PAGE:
Here, NEPA and beauracracy continue to protect the status quo. Congestion pricing in Manhattan has long been proposed as a way to systematically reduce the number of polluting cars entering the city while also giving funds to the MTA. More revenue for public transit can let them absorb the higher number of commuters with better, more frequent service.

This is why a system view matters. Every action leads to downstream effects. You cannot avoid these problems in the real world, and you cannot make things perfect. You can only make things a little bit better a little bit at a time.

NIMBYism ties together all problems

NIMBYs say “not in my backyard” for all kinds of development projects. While they may sometimes support the projects in the abstract, they seem very committed to not that not being in their neighborhood.

PBS New Hour just did a story on NIMBYs on Long Island. A project to build a housing project on an empty lot in Long Island has been blocked since Jimmy Carter was president. Young professionals like 27-year old Hunter Gross are given the choice of paying $3000 for a single-bedroom apartment in their hometown or else.

Or else what? Look at the system implications. He has to live somewhere. He turns outward for a neighborhood that’s affordable. This inevitably is a poorer neighborhood. As more young professionals move in, pricing out long residents, stores begin to cater to the new community members. Gentrification becomes a system failure of a lack of affordable housing options in many places.

This has climate implications. When cities fail to meet the housing needs, potential residents need to live somewhere. When they can’t live in a dense transit-friendly neighborhood, they move to low density suburbs driven by sprawl. To get around they need to drive a car. This then leads to more air pollution in an area that was recently a forest. A system that accomodates young professionals rather than acting hostile to them is important for everyone to thrive.

Cities are able to absorb more residents and cut down their carbon emissions. Shared public resources reduces the household cost of carbon emissions, and this is true across every city.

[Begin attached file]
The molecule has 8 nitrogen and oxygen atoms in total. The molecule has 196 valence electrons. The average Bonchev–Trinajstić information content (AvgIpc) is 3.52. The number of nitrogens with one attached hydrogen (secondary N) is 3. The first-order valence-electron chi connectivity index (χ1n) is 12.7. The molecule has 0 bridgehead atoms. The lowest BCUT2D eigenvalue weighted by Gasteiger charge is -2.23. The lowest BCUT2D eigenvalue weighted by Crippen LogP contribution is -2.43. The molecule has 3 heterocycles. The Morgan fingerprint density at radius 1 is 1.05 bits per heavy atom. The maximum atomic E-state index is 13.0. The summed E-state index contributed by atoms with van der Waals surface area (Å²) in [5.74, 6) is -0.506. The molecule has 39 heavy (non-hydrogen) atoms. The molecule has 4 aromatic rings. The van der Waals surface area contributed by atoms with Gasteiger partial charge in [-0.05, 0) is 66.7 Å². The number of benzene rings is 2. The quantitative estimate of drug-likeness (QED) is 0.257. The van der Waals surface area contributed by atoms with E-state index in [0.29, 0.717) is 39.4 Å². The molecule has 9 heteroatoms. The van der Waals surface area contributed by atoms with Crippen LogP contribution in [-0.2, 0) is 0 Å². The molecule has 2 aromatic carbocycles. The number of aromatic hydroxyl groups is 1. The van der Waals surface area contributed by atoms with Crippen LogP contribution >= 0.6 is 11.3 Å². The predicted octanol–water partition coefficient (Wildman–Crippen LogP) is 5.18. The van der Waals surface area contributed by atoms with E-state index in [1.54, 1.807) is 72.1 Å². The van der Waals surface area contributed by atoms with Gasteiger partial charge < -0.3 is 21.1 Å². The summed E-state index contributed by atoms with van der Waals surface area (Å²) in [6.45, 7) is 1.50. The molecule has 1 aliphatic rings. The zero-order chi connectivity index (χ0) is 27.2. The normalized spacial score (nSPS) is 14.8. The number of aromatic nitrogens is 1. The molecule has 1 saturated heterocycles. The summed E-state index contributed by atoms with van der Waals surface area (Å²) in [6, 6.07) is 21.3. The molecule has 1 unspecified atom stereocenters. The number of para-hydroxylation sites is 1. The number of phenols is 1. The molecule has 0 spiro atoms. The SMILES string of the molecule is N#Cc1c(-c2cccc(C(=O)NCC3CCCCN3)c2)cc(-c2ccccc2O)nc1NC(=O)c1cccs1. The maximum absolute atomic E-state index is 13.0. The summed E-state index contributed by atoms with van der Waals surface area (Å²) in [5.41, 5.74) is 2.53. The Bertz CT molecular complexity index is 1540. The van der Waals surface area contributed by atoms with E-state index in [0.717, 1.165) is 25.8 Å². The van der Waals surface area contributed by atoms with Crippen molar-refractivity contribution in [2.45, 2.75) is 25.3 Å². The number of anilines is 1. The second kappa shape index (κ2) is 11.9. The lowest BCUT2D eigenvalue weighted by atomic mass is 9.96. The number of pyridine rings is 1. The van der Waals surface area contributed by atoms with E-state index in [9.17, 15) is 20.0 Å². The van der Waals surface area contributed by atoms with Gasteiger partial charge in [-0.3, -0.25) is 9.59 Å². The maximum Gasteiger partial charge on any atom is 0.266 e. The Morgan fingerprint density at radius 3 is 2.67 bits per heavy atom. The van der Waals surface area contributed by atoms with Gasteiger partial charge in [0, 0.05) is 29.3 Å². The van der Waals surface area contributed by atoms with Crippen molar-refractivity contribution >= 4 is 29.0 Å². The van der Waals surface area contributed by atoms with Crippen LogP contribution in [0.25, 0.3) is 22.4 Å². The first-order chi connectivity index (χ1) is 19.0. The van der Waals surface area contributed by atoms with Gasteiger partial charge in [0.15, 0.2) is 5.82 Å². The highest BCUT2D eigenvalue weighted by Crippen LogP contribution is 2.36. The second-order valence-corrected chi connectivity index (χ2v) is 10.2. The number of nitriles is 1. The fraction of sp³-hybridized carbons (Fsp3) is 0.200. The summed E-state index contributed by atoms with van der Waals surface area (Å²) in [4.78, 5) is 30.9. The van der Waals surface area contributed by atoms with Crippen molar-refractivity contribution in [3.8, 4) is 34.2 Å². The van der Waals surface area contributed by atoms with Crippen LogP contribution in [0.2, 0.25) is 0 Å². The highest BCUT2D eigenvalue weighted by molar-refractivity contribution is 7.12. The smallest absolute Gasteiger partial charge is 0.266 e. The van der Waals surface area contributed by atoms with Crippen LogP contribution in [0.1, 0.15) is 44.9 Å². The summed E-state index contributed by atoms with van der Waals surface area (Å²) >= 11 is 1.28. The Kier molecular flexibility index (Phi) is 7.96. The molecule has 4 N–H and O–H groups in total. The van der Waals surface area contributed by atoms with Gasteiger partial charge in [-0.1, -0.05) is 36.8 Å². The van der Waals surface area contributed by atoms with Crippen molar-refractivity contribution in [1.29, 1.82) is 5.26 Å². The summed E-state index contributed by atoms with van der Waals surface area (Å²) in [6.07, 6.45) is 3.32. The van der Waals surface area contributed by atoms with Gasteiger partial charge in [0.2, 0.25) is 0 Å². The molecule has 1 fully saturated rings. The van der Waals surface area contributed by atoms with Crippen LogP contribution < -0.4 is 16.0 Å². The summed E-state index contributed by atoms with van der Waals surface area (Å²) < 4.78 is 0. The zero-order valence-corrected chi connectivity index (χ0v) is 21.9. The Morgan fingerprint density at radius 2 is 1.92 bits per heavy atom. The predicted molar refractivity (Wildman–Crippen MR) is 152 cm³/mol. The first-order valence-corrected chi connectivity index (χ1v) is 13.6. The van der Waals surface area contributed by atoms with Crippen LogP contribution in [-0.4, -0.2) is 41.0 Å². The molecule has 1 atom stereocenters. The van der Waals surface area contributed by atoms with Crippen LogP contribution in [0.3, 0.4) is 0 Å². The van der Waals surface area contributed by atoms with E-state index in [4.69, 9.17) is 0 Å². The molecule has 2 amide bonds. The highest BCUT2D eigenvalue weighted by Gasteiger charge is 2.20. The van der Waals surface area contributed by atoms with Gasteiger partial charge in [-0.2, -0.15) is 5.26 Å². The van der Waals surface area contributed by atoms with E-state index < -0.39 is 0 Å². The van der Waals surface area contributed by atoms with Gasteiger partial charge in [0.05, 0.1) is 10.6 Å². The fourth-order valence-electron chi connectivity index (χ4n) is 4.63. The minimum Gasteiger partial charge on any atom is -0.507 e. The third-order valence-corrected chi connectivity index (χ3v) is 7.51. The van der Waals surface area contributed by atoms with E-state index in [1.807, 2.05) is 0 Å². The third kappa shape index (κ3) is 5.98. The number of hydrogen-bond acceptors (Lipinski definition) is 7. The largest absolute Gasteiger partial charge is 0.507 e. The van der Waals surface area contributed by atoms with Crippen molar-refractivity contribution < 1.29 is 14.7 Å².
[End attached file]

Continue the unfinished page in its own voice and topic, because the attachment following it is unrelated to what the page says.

You need to consider the systemic implications, because if a resident is priced out of a city they don’t disappear. Their habits change, often for the worse.

Beyond housing, NIMBYs have a habit of blocking renewable energy projects. It’s deeply frustrating for them to feign support with words but throw up lawsuits when they are asked to be part of the solution.

We need to use less coal. We need to replace coal. That means we need to build solar and wind. Yet so many groups protest any development in their backyard. Rather than “winning”, these groups merely push the burden onto communities who cannot file lawsuits. This then leads to what they may call environmental racism without ever seeing how they contributed to it:

Wind projects are never going to be built in places like Marin, Malibu, or Montauk. Folks in those places can afford to hire powerful lawyers and lobbyists. Instead, Big Wind always aims their projects at low-income counties where the opponents don’t have as much money to fight back. That’s true of Shasta County. Of the 58 counties in California, Shasta County ranks 46th in median household income. According to the Census Bureau, the median household income in Shasta County is about $54,700. That’s far less than the California average of about $75,200.

Environmental organizations are often opposed to clean energy projects, which demonstrates their naiveity. Because if they succeed, what do they actually win? We build less solar, or in a less convenient location. They waste a bunch of time and money with nothing to show for it.